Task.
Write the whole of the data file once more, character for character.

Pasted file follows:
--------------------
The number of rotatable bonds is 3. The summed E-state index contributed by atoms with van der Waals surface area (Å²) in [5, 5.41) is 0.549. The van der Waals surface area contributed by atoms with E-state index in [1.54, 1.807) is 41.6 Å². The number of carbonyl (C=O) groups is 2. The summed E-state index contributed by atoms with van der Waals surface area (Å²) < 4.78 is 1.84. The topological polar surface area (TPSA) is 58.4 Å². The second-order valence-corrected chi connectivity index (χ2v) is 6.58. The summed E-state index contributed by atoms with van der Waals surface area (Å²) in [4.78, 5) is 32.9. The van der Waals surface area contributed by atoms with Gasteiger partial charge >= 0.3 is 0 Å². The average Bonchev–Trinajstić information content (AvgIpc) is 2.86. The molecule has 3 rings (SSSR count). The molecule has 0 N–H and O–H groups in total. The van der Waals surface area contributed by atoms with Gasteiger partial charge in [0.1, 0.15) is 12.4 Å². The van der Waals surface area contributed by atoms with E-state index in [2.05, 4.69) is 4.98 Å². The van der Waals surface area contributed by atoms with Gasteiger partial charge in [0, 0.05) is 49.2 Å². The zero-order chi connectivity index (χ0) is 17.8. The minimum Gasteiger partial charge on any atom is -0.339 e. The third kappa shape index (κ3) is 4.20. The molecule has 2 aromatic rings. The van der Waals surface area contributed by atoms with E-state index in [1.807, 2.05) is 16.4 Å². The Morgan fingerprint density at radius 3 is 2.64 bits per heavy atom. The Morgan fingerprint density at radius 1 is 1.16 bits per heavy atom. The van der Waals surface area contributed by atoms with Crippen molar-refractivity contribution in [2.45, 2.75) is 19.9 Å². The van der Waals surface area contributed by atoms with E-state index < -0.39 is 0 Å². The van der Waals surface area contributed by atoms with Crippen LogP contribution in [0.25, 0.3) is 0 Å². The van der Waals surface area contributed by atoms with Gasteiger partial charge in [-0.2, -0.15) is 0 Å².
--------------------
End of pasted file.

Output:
The number of rotatable bonds is 3. The summed E-state index contributed by atoms with van der Waals surface area (Å²) in [5, 5.41) is 0.549. The van der Waals surface area contributed by atoms with E-state index in [1.54, 1.807) is 41.6 Å². The number of carbonyl (C=O) groups is 2. The summed E-state index contributed by atoms with van der Waals surface area (Å²) < 4.78 is 1.84. The topological polar surface area (TPSA) is 58.4 Å². The second-order valence-corrected chi connectivity index (χ2v) is 6.58. The summed E-state index contributed by atoms with van der Waals surface area (Å²) in [4.78, 5) is 32.9. The van der Waals surface area contributed by atoms with Gasteiger partial charge >= 0.3 is 0 Å². The average Bonchev–Trinajstić information content (AvgIpc) is 2.86. The molecule has 3 rings (SSSR count). The molecule has 0 N–H and O–H groups in total. The van der Waals surface area contributed by atoms with Gasteiger partial charge in [0.1, 0.15) is 12.4 Å². The van der Waals surface area contributed by atoms with E-state index in [2.05, 4.69) is 4.98 Å². The van der Waals surface area contributed by atoms with Gasteiger partial charge in [0, 0.05) is 49.2 Å². The zero-order chi connectivity index (χ0) is 17.8. The minimum Gasteiger partial charge on any atom is -0.339 e. The third kappa shape index (κ3) is 4.20. The molecule has 2 aromatic rings. The van der Waals surface area contributed by atoms with E-state index in [1.807, 2.05) is 16.4 Å². The Morgan fingerprint density at radius 3 is 2.64 bits per heavy atom. The Morgan fingerprint density at radius 1 is 1.16 bits per heavy atom. The van der Waals surface area contributed by atoms with Crippen molar-refractivity contribution in [2.45, 2.75) is 19.9 Å². The van der Waals surface area contributed by atoms with E-state index < -0.39 is 0 Å². The van der Waals surface area contributed by atoms with Crippen LogP contribution in [0.25, 0.3) is 0 Å². The van der Waals surface area contributed by atoms with Gasteiger partial charge in [-0.2, -0.15) is 0 Å².